Vowel /ou/ phoneme (long vowel)
The vowel /ou/ is a long vowel as in goat, and is more properly written as /ɔʊ/ or /oʊ/ in International Phonetic Alphabet (IPA) symbols. It is generally and informally called the "long o" sound. It is a diphthong, or double vowel, consisting of the vowel /ɔ/ or /o/ gliding off into the lax vowel /ʊ/. This is generally contrasted with the short vowel /ɔ/ as in thought in pronunciation teaching, but different varieties of English make this slightly more complicated. The pure long vowel /o/ by itself is not used in most varieties of English. In this article, the symbol /ou/ will be used to cover all forms of the diphthong. Here, slash marks like /ɔʊ/ indicate a phoneme, while angled brackets like <ou> indicate a letter or spelling, and square brackets like [ɔʊ] indicate a precise phonetic transcription, e.g. indicating a phonetic variant of a sound.
- 1 Linguistic description
- 2 /ou/ in spelling
- 3 Practice materials and activities
- 4 Tense-lax alternations
- 5 More minimal pairs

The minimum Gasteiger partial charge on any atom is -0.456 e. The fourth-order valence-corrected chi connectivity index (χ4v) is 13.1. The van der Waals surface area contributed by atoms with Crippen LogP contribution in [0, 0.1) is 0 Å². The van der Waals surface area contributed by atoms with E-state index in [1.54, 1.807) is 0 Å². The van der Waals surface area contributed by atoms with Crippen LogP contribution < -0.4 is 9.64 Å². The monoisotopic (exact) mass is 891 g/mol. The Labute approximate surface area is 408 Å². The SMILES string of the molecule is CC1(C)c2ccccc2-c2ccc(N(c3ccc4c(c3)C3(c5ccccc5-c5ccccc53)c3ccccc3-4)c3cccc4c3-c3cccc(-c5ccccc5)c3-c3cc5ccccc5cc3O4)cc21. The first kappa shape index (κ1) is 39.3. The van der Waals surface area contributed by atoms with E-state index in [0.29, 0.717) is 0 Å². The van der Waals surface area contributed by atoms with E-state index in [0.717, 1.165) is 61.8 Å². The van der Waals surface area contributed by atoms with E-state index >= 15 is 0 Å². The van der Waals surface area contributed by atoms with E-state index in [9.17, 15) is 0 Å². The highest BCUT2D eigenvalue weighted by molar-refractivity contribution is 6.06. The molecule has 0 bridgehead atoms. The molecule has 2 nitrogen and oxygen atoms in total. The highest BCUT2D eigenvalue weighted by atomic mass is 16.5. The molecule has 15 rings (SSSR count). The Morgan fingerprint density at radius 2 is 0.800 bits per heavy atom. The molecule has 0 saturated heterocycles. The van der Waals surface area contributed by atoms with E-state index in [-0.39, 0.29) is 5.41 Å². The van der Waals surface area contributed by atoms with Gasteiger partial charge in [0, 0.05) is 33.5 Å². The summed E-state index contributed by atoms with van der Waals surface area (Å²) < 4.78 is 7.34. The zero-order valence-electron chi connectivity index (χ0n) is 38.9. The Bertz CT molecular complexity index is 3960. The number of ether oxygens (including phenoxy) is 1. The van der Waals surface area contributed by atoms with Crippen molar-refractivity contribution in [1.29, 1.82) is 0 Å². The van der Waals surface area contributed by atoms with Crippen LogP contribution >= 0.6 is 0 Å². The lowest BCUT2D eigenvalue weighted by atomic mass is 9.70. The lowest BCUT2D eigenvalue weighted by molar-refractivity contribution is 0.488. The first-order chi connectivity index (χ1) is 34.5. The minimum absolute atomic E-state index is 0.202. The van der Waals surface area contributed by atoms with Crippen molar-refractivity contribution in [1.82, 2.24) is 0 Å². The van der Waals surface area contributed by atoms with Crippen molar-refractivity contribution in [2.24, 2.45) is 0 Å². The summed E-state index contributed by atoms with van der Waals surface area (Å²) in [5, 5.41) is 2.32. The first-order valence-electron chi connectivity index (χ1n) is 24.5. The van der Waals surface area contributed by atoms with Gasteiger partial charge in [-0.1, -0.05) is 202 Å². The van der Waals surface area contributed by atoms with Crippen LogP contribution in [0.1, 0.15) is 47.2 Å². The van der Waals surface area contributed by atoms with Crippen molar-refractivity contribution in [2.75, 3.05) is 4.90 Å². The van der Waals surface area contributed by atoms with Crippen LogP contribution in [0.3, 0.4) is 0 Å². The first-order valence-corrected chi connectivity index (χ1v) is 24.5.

- 6 Notes
1 Linguistic description
The long vowel /ou/ is not just a longer version of the short vowel /ɔ/, but is qualitatively different – it is glided or diphthongized, i.e., it is actually a double vowel, or two vowel sounds blended together into one phoneme
- This vowel is a diphthong, or double vowel consisting of two simple vowels blended together, but it functions as a single long vowel and a single phoneme or unique sound of English. Thus, it is a long vowel because it is a diphthong.
- It consists of the vowel /ɔ/ or /o/ (depending on dialect) plus lax vowel /ʊ/, which are both pronounced in the back of the mouth. The /ɔ/ vowel is a mid-back vowel, being pronounced with the back of the tongue in mid-position between /u/ as in flute and /ɑ/ as in father; in some varieties of English, the slightly higher and tense vowel /o/ might be used. The first vowel component then off-glides into an /ʊ/ sound, like the /ʊ/ in look. For /ʊ/, the tongue muscle is laxed and moves slightly more toward the center of the mouth (centralized).
- The locus of /ou/ is the back of the tongue, and the /ɔ/ or /o/ is phonetically the core of the diphthong, while /ʊ/ is the off-glide.
- The sound /o/ by itself does not exist as a separate phoneme in North American or British English, but is found in some dialects of Scottish, Australian, and New Zealand.